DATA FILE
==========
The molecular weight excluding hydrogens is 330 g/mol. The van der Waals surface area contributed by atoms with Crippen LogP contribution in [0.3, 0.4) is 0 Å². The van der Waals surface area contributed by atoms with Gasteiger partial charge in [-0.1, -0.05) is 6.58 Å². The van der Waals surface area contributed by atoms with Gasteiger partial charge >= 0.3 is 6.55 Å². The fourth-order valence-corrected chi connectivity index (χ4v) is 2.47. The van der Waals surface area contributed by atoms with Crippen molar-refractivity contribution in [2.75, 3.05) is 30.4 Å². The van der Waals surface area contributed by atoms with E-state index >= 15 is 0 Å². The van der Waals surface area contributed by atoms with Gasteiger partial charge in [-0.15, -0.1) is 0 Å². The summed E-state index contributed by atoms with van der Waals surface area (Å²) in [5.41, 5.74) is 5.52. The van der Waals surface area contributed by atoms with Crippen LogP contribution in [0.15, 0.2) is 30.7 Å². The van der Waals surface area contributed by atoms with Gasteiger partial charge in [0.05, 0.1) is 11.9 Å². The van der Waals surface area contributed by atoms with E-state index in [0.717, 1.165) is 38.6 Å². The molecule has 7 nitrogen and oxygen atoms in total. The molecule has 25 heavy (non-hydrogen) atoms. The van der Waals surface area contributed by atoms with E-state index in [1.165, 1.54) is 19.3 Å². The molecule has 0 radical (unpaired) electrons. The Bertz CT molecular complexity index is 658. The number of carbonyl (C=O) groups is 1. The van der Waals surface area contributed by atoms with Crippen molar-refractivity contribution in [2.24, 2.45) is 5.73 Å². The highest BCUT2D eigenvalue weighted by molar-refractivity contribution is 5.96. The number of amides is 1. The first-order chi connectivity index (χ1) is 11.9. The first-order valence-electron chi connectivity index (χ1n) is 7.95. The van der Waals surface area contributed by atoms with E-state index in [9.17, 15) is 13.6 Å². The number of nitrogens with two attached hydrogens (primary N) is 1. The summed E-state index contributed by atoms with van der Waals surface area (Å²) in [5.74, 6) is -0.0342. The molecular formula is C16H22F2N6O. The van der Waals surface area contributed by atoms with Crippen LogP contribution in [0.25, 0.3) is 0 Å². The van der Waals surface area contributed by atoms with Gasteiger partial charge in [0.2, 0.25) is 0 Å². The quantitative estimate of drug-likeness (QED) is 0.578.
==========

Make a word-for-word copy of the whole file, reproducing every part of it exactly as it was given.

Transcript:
The molecular weight excluding hydrogens is 330 g/mol. The van der Waals surface area contributed by atoms with Crippen LogP contribution in [0.3, 0.4) is 0 Å². The van der Waals surface area contributed by atoms with Gasteiger partial charge in [-0.1, -0.05) is 6.58 Å². The van der Waals surface area contributed by atoms with Gasteiger partial charge >= 0.3 is 6.55 Å². The fourth-order valence-corrected chi connectivity index (χ4v) is 2.47. The van der Waals surface area contributed by atoms with Crippen molar-refractivity contribution in [2.75, 3.05) is 30.4 Å². The van der Waals surface area contributed by atoms with E-state index >= 15 is 0 Å². The van der Waals surface area contributed by atoms with Gasteiger partial charge in [-0.15, -0.1) is 0 Å². The summed E-state index contributed by atoms with van der Waals surface area (Å²) in [5.41, 5.74) is 5.52. The van der Waals surface area contributed by atoms with Crippen LogP contribution in [0.15, 0.2) is 30.7 Å². The van der Waals surface area contributed by atoms with Gasteiger partial charge in [0.05, 0.1) is 11.9 Å². The van der Waals surface area contributed by atoms with E-state index in [0.717, 1.165) is 38.6 Å². The molecule has 7 nitrogen and oxygen atoms in total. The molecule has 25 heavy (non-hydrogen) atoms. The van der Waals surface area contributed by atoms with E-state index in [1.165, 1.54) is 19.3 Å². The molecule has 0 radical (unpaired) electrons. The Bertz CT molecular complexity index is 658. The number of carbonyl (C=O) groups is 1. The van der Waals surface area contributed by atoms with Crippen molar-refractivity contribution in [2.24, 2.45) is 5.73 Å². The highest BCUT2D eigenvalue weighted by molar-refractivity contribution is 5.96. The number of amides is 1. The first-order chi connectivity index (χ1) is 11.9. The first-order valence-electron chi connectivity index (χ1n) is 7.95. The van der Waals surface area contributed by atoms with E-state index in [9.17, 15) is 13.6 Å². The number of nitrogens with two attached hydrogens (primary N) is 1. The summed E-state index contributed by atoms with van der Waals surface area (Å²) in [5.74, 6) is -0.0342. The molecular formula is C16H22F2N6O. The van der Waals surface area contributed by atoms with Crippen LogP contribution in [0.25, 0.3) is 0 Å². The van der Waals surface area contributed by atoms with Gasteiger partial charge in [0.2, 0.25) is 0 Å². The quantitative estimate of drug-likeness (QED) is 0.578.